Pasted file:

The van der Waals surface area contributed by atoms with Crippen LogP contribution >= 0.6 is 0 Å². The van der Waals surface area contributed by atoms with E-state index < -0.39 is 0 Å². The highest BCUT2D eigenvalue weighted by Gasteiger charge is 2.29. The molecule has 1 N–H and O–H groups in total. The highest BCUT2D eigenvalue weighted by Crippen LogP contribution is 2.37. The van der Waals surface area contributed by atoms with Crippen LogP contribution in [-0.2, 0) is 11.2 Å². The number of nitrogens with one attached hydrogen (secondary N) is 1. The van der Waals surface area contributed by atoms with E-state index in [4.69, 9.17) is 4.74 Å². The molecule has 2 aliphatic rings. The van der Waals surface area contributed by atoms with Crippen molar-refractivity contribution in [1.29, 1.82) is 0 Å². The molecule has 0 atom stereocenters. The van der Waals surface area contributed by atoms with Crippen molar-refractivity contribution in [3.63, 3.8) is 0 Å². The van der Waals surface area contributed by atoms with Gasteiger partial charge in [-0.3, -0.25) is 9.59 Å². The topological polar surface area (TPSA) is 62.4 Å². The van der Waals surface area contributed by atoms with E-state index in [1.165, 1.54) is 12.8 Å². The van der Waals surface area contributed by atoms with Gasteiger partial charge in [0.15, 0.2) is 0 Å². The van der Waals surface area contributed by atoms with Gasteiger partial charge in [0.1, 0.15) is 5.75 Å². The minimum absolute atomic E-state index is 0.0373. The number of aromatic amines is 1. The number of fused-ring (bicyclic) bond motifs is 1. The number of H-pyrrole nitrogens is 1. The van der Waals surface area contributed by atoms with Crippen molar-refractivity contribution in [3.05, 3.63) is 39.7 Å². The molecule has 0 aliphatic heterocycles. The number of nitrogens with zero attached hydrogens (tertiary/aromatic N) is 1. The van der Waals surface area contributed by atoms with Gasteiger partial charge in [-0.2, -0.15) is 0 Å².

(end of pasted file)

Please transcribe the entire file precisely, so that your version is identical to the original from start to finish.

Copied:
The van der Waals surface area contributed by atoms with Crippen LogP contribution >= 0.6 is 0 Å². The van der Waals surface area contributed by atoms with E-state index < -0.39 is 0 Å². The highest BCUT2D eigenvalue weighted by Gasteiger charge is 2.29. The molecule has 1 N–H and O–H groups in total. The highest BCUT2D eigenvalue weighted by Crippen LogP contribution is 2.37. The van der Waals surface area contributed by atoms with Crippen LogP contribution in [-0.2, 0) is 11.2 Å². The number of nitrogens with one attached hydrogen (secondary N) is 1. The van der Waals surface area contributed by atoms with E-state index in [4.69, 9.17) is 4.74 Å². The molecule has 2 aliphatic rings. The van der Waals surface area contributed by atoms with Crippen molar-refractivity contribution in [1.29, 1.82) is 0 Å². The molecule has 0 atom stereocenters. The van der Waals surface area contributed by atoms with Crippen molar-refractivity contribution in [3.63, 3.8) is 0 Å². The van der Waals surface area contributed by atoms with Gasteiger partial charge in [-0.3, -0.25) is 9.59 Å². The topological polar surface area (TPSA) is 62.4 Å². The van der Waals surface area contributed by atoms with E-state index in [1.165, 1.54) is 12.8 Å². The van der Waals surface area contributed by atoms with Gasteiger partial charge in [0.15, 0.2) is 0 Å². The van der Waals surface area contributed by atoms with Gasteiger partial charge in [0.1, 0.15) is 5.75 Å². The minimum absolute atomic E-state index is 0.0373. The number of aromatic amines is 1. The number of fused-ring (bicyclic) bond motifs is 1. The number of H-pyrrole nitrogens is 1. The van der Waals surface area contributed by atoms with Crippen molar-refractivity contribution in [3.05, 3.63) is 39.7 Å². The molecule has 0 aliphatic heterocycles. The number of nitrogens with zero attached hydrogens (tertiary/aromatic N) is 1. The van der Waals surface area contributed by atoms with Gasteiger partial charge in [-0.2, -0.15) is 0 Å².